GOP candidate Leslie Gibson's attacks on the Parkland shooting survivors brought his campaign to an abrupt end Friday.
Republican candidate Leslie Gibson, who came under fire recently for launching a series of vicious verbal attacks against two of the Parkland shooting survivors, is dropping of the race for a seat in Maine's House of Representatives.
According to the Sun Journal, Gibson said he made the decision to end his campaign "after talking with his family, praying and discussing it with friends and colleagues."
“It’s the best thing for everybody,” said Gibson.
Gibson's decision to drop out comes just a day after two challengers — a Democrat and a Republican — jumped into the race to ensure that Gibson did not run unopposed in November.
In a series of tweets last week, Gibson singled out the teen survivors, referring to Hogg as a "bald-faced liar" and calling Gonzalez a "skinhead lesbian."
He even argued that Gonzalez, who has emerged as a powerful advocate for gun violence prevention, should not be considered a survivor because she was "in a completely different part of the school" when the shooting took place.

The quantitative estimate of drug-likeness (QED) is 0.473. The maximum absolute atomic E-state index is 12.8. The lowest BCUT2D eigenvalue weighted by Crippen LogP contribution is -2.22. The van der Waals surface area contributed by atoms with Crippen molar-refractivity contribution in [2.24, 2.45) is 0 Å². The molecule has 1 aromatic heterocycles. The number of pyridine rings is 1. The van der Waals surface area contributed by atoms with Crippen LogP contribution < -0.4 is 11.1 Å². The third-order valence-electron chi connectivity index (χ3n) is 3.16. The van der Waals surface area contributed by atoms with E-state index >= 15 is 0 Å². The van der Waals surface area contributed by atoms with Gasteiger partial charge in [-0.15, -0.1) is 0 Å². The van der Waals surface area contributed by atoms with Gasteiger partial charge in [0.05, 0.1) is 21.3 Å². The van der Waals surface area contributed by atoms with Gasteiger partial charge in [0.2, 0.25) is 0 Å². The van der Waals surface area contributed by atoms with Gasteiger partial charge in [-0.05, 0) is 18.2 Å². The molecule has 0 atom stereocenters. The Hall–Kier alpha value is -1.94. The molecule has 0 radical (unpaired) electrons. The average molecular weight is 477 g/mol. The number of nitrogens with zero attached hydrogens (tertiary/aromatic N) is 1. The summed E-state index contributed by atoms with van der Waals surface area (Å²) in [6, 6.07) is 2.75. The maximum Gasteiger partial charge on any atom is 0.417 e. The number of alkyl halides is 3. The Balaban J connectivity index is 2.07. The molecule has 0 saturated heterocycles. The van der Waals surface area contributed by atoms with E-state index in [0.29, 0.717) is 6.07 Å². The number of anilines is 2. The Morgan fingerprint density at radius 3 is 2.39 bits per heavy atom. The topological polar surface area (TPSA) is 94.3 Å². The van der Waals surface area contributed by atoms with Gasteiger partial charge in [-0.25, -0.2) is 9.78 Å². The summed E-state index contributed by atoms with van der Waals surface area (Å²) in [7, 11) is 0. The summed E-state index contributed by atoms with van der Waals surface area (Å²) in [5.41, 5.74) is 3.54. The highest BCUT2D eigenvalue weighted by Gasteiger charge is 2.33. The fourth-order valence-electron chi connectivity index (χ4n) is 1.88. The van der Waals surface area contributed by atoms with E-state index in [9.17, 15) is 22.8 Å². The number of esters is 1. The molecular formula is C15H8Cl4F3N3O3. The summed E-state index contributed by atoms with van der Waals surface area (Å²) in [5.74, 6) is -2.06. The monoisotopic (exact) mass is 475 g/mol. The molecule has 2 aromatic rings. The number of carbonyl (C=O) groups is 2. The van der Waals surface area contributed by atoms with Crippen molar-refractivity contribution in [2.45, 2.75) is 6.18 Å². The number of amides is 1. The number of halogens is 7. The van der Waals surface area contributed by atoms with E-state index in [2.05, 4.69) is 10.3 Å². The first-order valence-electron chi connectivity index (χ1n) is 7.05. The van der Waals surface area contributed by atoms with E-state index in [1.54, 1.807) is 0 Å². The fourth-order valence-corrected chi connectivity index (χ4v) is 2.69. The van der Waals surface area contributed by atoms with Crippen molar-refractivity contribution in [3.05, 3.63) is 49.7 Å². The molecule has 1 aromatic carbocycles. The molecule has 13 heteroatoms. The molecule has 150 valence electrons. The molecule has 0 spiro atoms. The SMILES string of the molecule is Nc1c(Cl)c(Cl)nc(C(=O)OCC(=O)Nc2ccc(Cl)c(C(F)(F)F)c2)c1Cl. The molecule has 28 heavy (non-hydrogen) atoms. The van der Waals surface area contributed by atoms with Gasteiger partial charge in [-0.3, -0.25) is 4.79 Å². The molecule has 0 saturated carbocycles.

Gibson's remarks sparked outcry from both sides of the aisle.
Amy Volk, a Republican state senator from Maine, urged Gibson to drop out of the race and called for "respect and kindness" from lawmakers.
Maine Democratic Party Chairman Phil Bartlett also said Gibson should withdraw from the race, calling his comments "disgusting and not representative of Maine values."
On Wednesday, Hogg took to Twitter to urge other candidates to challenge Gibson.
"Who wants to run against this hate-loving politician?” asked Hogg, a senior at Marjory Stoneman Douglas High School. “I don’t care what party. JUST DO IT."
Hogg's challenge did not go unanswered, as just a day later Democrat Eryn Gilchrist and Republican Thomas Martin Jr. both jumped in to oppose Gibson's bid for a state House seat.
And now, Gibson is out of the race altogether.
While the NRA and its allies may want not to admit it, the Parkland survivors are emerging as a powerful force on the political stage. Right now, they're using their voices to fight back — but before long, they'll be using their votes, too.